Jenn Brown's blog

HB873 Passed: Texas Continues Support of Moving Image Industry


Larry Hagman

The Texas Motion Picture Alliance (TXMPA) has reported that House Bill 873 has passed not only the House but the Senate, and will be on Governor Rick Perry's desk for signing on April 23. It's celebration time.

Why? A little perspective is in order. In the 1990s, Texas -- in particular, Austin -- was becoming a film production alternative to Los Angeles, New York and Vancouver.

In 1991, under Governor Ann Richards, Texas began drawing more and more productions, and El Mariachi put Austin and Texas on the map. By 1995, the mission of Austin Film Society (AFS) evolved into an educational and support organization, providing education and funding for film-related projects.

Want Another World Premiere? How About Wolverine?


WolverineUnless you're completely disconnected from the Internet, in which case you're not reading this, you're probably aware of the contest to bring the X-Men Origins: Wolverine premiere to your city.

Austin has been doing very well in the votes, and the Twittersphere has exploded with tweets encouraging voting, along with Facebook and blogs. As of last night, Austin was ranked #4, but the top city information seems to have disappeared from the site.

There is a petition drive at The University of Texas today from noon until 5 pm, being run by the Texas Student TV group. They're going to give away screening passes and coupons as well.

And to make things really interesting, there is going to be some sort of "message" from Hugh Jackman delivered today around noon, around downtown. If you're in the area and see it, we'd love to hear from you.

If you're interested in seeing Austin host yet another world premiere, click on the petition link to vote, or the Texas Student TV group link on where to vote in person.

EDIT: Apparently the message was a plane with the banner to go vote at the site. Not all that exciting, and apparently not low enough for some people to make out the message. But the thought counts.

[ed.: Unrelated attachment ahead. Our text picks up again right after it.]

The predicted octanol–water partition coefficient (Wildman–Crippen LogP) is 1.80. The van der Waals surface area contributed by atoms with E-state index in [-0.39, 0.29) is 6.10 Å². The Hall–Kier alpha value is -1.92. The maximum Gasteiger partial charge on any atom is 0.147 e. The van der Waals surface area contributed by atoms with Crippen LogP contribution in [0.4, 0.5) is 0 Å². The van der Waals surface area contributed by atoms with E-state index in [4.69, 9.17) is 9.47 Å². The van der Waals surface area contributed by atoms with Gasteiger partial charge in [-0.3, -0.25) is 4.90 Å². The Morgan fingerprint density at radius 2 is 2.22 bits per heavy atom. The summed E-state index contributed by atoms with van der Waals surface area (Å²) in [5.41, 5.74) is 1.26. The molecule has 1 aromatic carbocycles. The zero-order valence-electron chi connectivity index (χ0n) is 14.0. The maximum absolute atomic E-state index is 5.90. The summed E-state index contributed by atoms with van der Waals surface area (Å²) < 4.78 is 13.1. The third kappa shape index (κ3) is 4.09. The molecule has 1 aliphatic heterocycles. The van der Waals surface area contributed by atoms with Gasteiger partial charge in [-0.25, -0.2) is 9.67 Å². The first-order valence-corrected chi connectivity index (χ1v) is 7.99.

No Excuses: Seven Film Events in Austin Tonight

Alamo Ritz by Wiley Wiggins

Tonight is a busy night for film in Austin. If you're looking for something to do, it seems there's something for everyone. So if you want to celebrate getting your taxes done, or need an excuse to put them off one more night, Austin's film scene has plenty of choices for you.

Solar Movie Night at the Texas Capital is a special screening of several shorts about solar power, followed by a panel of legislators about the progress of solar bills at the Capitol. Popcorn and other refreshments will be served. The event is at Texas Capitol, Legislative Conference Center, Capitol Extension, Room E2.002, from 6-7 pm. RSVPs are requested.

Salvage Vanguard Theater's Micro-Cinema

Salvage VanguardSalvage Vanguard Theater (2803 E. Manor Rd) is hosting screenings of local films over the next three nights, including work from Kat Candler and P.J. Raval.

Each night will have two screenings, with Jumping Off Bridges (which played SXSW 2006) at 7 pm, screening with Candler's short, Quarter to Noon. The 9 pm show will be "Fusion Shorts", including Polar Ops, and "a cinematic carousel of entertainment brought to you by the collaborative efforts of filmmaker P.J. Raval and artistic terrorist Paul Soileau."